What We’re Cooking This Week: Pimento Cheese

While Southerners may still claim it as their own, these days pimento cheese is everywhere, although it’s changed from the original version.

Pimento cheese. (Jim Dixon)

Jim Dixon wrote about food for WW for more than 20 years, but these days most of his time is spent at his olive oil-focused specialty food business Wellspent Market. Jim’s always loved to eat, and he encourages his customers to cook by sending them recipes every week through his newsletter. We’re happy to have him back creating some special dishes just for WW readers.

Often described as an iconic Southern food, pimento cheese actually evolved from the ideas of the pseudo-scientific home economics movement in the early 1900s. The proponents of domestic science, all from Yankee enclaves like Boston and New York, believed that modern foods, like the recently created cream cheese, could elevate society. Mild flavors, they held, moved people toward a more genteel society, while strong flavors like garlic encouraged overly emotional, “undesirable” behavior. That the people who liked their food well-seasoned and even spicy were mostly dark-skinned (or at least swarthy like the recently arrived southern European immigrants) hinted at the racist undertones of the early domestic scientists, but that’s another story.

The original pimento cheese combined that modern cream cheese with canned sweet red peppers called pimentos. While the Portuguese call peppers pimentos, American use of the word likely devolved from the Spanish word pimiento. Imported canned sweet peppers from Spain appealed to the early domestics scientists because of their mild flavor, and their bright color added to their charm. At some point the second i was dropped, and they became pimentos. For a deeper dive into the fascinating history of pimento cheese, read food historian Robert Moss’ article in Serious Eats.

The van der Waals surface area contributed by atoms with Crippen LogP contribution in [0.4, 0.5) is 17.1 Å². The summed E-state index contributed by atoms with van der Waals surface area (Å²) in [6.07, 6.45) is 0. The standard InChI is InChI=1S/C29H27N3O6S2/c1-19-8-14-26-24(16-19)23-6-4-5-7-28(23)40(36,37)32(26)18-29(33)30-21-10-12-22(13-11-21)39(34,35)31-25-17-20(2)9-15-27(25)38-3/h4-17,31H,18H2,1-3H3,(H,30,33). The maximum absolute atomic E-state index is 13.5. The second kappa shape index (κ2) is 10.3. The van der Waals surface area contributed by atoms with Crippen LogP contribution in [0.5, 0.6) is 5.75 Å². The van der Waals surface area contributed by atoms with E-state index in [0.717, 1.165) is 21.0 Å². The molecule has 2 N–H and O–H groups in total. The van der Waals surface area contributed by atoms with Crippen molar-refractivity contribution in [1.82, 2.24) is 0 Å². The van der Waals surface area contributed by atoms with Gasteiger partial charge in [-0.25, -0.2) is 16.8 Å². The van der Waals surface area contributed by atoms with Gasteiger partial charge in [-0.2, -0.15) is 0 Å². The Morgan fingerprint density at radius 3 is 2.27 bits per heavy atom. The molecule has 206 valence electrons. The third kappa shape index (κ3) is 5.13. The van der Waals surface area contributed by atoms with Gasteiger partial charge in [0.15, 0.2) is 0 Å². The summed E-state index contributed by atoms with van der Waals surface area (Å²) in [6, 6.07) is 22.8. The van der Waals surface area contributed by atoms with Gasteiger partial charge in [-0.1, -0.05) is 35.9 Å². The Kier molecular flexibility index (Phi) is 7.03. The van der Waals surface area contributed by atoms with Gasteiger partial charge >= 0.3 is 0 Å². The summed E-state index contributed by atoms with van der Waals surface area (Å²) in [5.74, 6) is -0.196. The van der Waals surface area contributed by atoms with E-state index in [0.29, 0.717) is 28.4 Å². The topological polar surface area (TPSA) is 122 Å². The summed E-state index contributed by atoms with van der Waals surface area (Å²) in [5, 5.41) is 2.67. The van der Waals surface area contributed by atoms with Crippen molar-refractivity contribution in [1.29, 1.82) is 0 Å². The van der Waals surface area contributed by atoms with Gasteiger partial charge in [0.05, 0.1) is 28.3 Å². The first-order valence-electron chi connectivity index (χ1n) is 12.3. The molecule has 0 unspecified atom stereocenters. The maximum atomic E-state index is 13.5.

And while Southerners may still claim it as their own, these days pimento cheese is everywhere, although it’s changed from the original version. Grated cheddar replaced the cream cheese, and while some recipes still call for the little jars of thinly sliced pimentos, most use roasted red bell peppers. But the biggest change was dropping the cream cheese and using mayonnaise to hold the spread together. Those three ingredients are all you really need, but aficionados might customize their pimento cheese with Crystal hot sauce, sweet pickle relish, cayenne pepper, or even a splash of bourbon.

Pimento Cheese

½ pound medium yellow cheddar cheese, grated

½ pound sharp white cheddar cheese, grated

3 roasted red peppers (about 1 cup)

½ cup mayonnaise

Chop the red peppers into roughly ⅛-inch pieces. Combine with the grated cheese and mayo. Serve with crackers or bread.

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